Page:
Few neighborhoods in America possess as much cultural importance as New York City’s East Village. Its historical roots run deep—Peter Stuyvesant, the New Amsterdam colony’s first official, lived on Bowery. Later centuries saw wave after wave of immigrants move to the area; and in the sixties, venues like the Filmore East, a stage for Jimmy Hendrix and The Grateful Dead, made it a mecca for the counterculture, hippie lifestyle. Later, musicians gave birth to punk rock, while actors and writers created experimental theater. The list of notables who have resided there is impressive. They range from William Burroughs to Iggy Pop, Lady Gaga, and Daniel Radcliffe. Sadly, the area declined during the suburban exodus of the 70s and 80s, when its streets became grimy and its park became host to hard-core drug culture.

Today, the East Village is a very cool place. The slightly lower rents and small spaces allow for many indie restaurants, galleries, and fashion stores. Bars play a role in the vibrant hospitality scene. On any warm weekend, locals and visitors deliver an energy overflowing into the streets, helping make New York one of the world’s go-to destinations.

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The Winding History of Ella Funt

In another sign of the East Village’s renewal, the backers of the natural wine bar Ella Funt and architect/designer Annabel Karem Kassar, have chosen to walk this rich historical path, linking colorful bygone days with the hip present. Their space on East 4th Street has a long and, some would say, sordid past. From the ’30s to the late ’60s, long before right-wing legislators worried about such things, it was Club 82, a burlesque drag spot frequented by Elizabeth Taylor, Frank Sinatra, Errol Flynn, and Salvadore Dali. The latter named one of the performers Ella Funt, and the name stuck. Later, it became a ‘disco’ where Blondie honed her craft and the New York Dolls performed. Its final incarnation was as a gay movie theater.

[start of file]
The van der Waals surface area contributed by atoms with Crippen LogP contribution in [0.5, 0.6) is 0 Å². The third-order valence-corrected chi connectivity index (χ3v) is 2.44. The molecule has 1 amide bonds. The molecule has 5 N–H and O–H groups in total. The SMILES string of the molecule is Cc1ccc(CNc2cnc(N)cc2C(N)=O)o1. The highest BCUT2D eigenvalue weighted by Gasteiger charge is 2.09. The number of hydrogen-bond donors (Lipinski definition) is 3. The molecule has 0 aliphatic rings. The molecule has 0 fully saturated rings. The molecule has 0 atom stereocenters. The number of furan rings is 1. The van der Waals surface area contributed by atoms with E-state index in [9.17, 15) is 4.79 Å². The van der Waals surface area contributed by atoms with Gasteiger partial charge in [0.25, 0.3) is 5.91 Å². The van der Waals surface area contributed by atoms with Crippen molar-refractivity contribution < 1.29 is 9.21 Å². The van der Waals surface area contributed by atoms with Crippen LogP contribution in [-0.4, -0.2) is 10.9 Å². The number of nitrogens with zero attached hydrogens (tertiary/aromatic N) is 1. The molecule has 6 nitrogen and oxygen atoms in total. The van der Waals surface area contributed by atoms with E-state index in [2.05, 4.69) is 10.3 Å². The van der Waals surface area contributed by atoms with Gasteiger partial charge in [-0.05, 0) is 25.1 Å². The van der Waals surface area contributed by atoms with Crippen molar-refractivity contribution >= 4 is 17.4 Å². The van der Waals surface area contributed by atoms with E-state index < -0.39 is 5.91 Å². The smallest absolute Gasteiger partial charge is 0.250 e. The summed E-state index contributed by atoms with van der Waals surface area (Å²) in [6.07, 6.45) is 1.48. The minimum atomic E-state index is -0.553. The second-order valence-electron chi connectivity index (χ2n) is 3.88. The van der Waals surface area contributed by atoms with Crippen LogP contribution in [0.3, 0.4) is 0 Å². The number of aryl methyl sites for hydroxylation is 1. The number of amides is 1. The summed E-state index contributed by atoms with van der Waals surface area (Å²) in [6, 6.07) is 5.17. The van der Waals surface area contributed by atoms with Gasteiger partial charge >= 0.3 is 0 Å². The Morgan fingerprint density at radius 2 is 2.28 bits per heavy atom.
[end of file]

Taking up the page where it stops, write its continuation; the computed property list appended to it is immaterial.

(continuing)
Rather than gut the space and make it a minimalist Nordic esthetic, they have gone out of their way to envelop the two dining rooms and bar with an East Village remake of the walls of Les Templiers, a legendary restaurant in Collioure, France, filled with Modernist work. The local art adorning the walls, as if to channel Ella Funt, the drag queen who performed in the basement, is quite erotic.

Juliete Dos Santos sommelier and general manager

Juliete Dos Santos / By Deborah Grayson

Juliete Dos Santos’s Journey

Ella Funt describes itself as a “neo-bistro with a unique take on French cuisine.” So, it makes sense to have a sommelier from Paris, Juliete Dos Santos. Over a glass of Clandestin, a wine from Catalonia, she described where her passion for all Biodynamic and natural wines came from. “For some strange reason, wine was always a woman’s responsibility in my family. Food was too, and that is why I care deeply about pairings. Wine was always on the dinner table, and it was important to get it right.”

Her route to New York, sommelier, and general manager was a bit circuitous. She left her home in the west of France to pick up an MBA, then traveled to Korea for an adventure before returning to Paris, where she went to Mention Complementaire, a hands-on school for the equivalent of a Master’s in wine. That led to a series of jobs in Paris wine bars. Her growing reputation brought her to the attention of Lounes Mazouz, Ella Funt’s primary partner.

“For some strange reason, wine was always a woman’s responsibility in my family. Food was too, and that is why I care deeply about pairings.”